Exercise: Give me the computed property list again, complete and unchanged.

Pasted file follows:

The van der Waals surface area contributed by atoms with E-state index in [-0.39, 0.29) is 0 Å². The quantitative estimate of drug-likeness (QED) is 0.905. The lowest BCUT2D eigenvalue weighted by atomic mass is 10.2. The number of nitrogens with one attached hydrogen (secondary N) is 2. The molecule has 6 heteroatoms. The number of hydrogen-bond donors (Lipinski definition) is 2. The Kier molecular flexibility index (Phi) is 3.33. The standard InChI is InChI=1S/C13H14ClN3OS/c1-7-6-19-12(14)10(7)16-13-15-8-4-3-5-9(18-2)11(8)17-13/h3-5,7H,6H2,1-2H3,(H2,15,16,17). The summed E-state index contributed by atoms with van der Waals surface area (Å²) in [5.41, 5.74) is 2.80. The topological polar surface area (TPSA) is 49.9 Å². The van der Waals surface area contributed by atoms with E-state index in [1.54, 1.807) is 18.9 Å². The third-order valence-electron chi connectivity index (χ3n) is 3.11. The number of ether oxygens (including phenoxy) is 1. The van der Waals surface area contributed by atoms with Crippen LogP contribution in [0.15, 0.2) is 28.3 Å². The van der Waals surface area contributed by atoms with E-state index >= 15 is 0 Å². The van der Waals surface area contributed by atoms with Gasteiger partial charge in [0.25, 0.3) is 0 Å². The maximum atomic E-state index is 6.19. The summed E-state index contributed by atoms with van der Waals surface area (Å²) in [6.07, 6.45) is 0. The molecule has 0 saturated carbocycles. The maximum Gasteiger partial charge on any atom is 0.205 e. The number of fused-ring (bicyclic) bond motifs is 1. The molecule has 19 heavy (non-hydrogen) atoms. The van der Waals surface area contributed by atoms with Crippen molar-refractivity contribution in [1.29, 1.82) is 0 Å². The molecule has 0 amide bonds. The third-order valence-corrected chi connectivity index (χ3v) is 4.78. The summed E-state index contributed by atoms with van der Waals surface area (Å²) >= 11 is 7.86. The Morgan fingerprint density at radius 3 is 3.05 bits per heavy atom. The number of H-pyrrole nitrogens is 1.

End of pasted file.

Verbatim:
The van der Waals surface area contributed by atoms with E-state index in [-0.39, 0.29) is 0 Å². The quantitative estimate of drug-likeness (QED) is 0.905. The lowest BCUT2D eigenvalue weighted by atomic mass is 10.2. The number of nitrogens with one attached hydrogen (secondary N) is 2. The molecule has 6 heteroatoms. The number of hydrogen-bond donors (Lipinski definition) is 2. The Kier molecular flexibility index (Phi) is 3.33. The standard InChI is InChI=1S/C13H14ClN3OS/c1-7-6-19-12(14)10(7)16-13-15-8-4-3-5-9(18-2)11(8)17-13/h3-5,7H,6H2,1-2H3,(H2,15,16,17). The summed E-state index contributed by atoms with van der Waals surface area (Å²) in [5.41, 5.74) is 2.80. The topological polar surface area (TPSA) is 49.9 Å². The van der Waals surface area contributed by atoms with E-state index in [1.54, 1.807) is 18.9 Å². The third-order valence-electron chi connectivity index (χ3n) is 3.11. The number of ether oxygens (including phenoxy) is 1. The van der Waals surface area contributed by atoms with Crippen LogP contribution in [0.15, 0.2) is 28.3 Å². The van der Waals surface area contributed by atoms with E-state index >= 15 is 0 Å². The van der Waals surface area contributed by atoms with Gasteiger partial charge in [0.25, 0.3) is 0 Å². The maximum atomic E-state index is 6.19. The summed E-state index contributed by atoms with van der Waals surface area (Å²) in [6.07, 6.45) is 0. The molecule has 0 saturated carbocycles. The maximum Gasteiger partial charge on any atom is 0.205 e. The number of fused-ring (bicyclic) bond motifs is 1. The molecule has 19 heavy (non-hydrogen) atoms. The van der Waals surface area contributed by atoms with Crippen molar-refractivity contribution in [1.29, 1.82) is 0 Å². The molecule has 0 amide bonds. The third-order valence-corrected chi connectivity index (χ3v) is 4.78. The summed E-state index contributed by atoms with van der Waals surface area (Å²) >= 11 is 7.86. The Morgan fingerprint density at radius 3 is 3.05 bits per heavy atom. The number of H-pyrrole nitrogens is 1.